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6 Ways to Derail Your Church Announcements

6 Ways to Derail Your Church Announcements

Announcements are a great tool for moving people to action. [I wrote all about this in my ebook called Effective Announcements.] However, it can be difficult to keep them fresh and creative every weekend. Even worse, the people who do them can get lazy and some bad habits sneak in that undermine their effectiveness. Here are some of the habits I’ve seen over the years:

  • Constant weather updates // Commenting on the weather all the time is verbal diarrhea for church leaders. It’s a crutch when you don’t know what else to say … don’t do it! Add a high-value transition, like commenting on what just happened in the service rather than what a great day is it outside.
    • BONUS: The same is true about over-commenting on sports. Use it sparingly!
  • Last-minute additions // It’s Sunday morning and someone from your kids ministry pleads with you to sell a special event happening on Tuesday evening. Don’t do it! Last-minute additions never pay the response dividends that people are looking for and they short circuit a well-planned communications strategy. Remember … it’s always bad to add!
  • “Blessings” and other insider language // I don’t know what it is about doing announcements that makes people add all kinds of “churchy” language. Rather than talking about how great the youth event was … they talk about what a blessing it was for the youth to fellowship in that way. WHAT? Use language that makes sense to people who don’t normally attend church. (And stop taking up those “clap offerings”!)
  • Shielding your eyes from the light // You go on stage and there are bright lights so people can see you. But you want to be able to see them, so you make a “hand over your eyes” shield. Stop that! It takes people out of the moment, reinforces the fact that those lights are there, and makes people feel disconnected from you because they can’t see you.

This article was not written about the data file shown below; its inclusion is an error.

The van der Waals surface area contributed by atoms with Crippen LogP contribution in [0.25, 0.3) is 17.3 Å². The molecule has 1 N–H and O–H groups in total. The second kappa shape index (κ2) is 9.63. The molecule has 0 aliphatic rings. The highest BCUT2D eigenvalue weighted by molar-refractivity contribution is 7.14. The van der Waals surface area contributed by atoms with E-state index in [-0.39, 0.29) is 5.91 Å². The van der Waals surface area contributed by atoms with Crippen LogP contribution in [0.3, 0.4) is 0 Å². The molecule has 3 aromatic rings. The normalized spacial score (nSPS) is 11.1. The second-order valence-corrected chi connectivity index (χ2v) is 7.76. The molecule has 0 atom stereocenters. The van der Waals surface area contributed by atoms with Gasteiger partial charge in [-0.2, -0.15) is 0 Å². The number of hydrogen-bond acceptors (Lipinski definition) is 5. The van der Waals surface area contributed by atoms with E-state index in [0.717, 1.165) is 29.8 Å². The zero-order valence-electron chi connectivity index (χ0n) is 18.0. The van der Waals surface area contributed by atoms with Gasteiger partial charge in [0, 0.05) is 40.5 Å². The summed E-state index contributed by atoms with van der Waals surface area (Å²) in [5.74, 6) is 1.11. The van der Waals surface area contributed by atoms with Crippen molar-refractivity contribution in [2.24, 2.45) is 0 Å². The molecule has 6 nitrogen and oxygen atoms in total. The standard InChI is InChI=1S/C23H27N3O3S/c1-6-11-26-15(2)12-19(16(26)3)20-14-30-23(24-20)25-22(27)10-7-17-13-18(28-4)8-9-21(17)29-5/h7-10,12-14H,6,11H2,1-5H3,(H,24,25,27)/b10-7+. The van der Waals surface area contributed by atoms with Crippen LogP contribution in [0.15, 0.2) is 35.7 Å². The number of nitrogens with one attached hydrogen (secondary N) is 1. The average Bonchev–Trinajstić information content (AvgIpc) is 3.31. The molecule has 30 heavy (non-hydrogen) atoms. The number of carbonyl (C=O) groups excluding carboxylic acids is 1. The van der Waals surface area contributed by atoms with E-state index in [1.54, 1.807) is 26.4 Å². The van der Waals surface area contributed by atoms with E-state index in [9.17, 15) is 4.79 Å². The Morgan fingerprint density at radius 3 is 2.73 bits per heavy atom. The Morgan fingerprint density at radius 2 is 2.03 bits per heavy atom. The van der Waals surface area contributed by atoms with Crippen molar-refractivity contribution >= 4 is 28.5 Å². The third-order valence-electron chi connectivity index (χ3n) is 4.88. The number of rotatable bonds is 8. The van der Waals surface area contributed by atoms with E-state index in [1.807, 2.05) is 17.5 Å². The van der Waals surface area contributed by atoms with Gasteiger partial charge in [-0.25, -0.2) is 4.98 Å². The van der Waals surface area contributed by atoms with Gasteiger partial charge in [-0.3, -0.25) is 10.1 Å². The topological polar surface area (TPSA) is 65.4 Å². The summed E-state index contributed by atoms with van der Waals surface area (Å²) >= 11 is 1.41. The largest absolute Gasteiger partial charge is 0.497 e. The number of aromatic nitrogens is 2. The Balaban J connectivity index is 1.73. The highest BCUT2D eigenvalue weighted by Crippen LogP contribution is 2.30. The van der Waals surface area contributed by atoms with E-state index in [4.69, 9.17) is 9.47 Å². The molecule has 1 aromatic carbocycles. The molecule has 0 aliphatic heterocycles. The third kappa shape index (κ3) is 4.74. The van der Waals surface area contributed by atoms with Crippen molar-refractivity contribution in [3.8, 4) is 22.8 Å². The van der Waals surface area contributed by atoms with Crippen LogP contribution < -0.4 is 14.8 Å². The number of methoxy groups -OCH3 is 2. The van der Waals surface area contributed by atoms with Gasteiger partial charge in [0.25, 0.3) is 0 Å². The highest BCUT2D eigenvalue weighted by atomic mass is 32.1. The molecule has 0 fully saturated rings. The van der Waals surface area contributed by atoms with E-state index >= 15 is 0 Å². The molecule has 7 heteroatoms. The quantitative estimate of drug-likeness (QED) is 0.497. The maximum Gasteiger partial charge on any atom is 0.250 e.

• Not introducing people // Who are all those people on stage with you? If you’ve ever visited a church and not known who is on stage, you’ll know how disorienting it is. Take 10 seconds and introduce everyone … it puts first-time guests at ease.
  • Weird prayers // One of the reasons we pray in public is because it models what a “normal” prayer life is like. However, some church leaders fall into the trap of trying to impress people with big words or overly complex prayers. Don’t do it … model a prayer life that uses normal language to connect with God. It’s a simple way to help people take their next steps in this vitally important part of their spiritual lives.

What did I miss? I’d love to hear a comment from you on what you see people do during announcements that needs to be avoided!

4 Comments

  1. Comedy. Be careful and use it properly. But always joking about taking up an offering or just putting the whole checkbook in the offering plate can be offensive to someone who just lost their job. Just think it through before adding humor to an announcement.

  2. So, SO, true.

    More proof that not just anyone can do church announcements. It’s a craft!

  3. Know your announcements before you hit the pulpit (or wherever you are making them from). An announcer who is reading it for the first time in front of the audience leads guest and even members to believe that person doesn’t know what is going on in their own Church. Announcements take longer when they’re being read for the first time in front of the audience. If the announcer really doesn’t know the info or maybe has a question, ask the head of that Ministry before hitting the stage. If they can have the information memorized, all the better. Instead of reading it from the bulletin. It flows better and takes less time.

    • Great call … it shouldn’t be so much information that people can’t memorize it!

      – Rich

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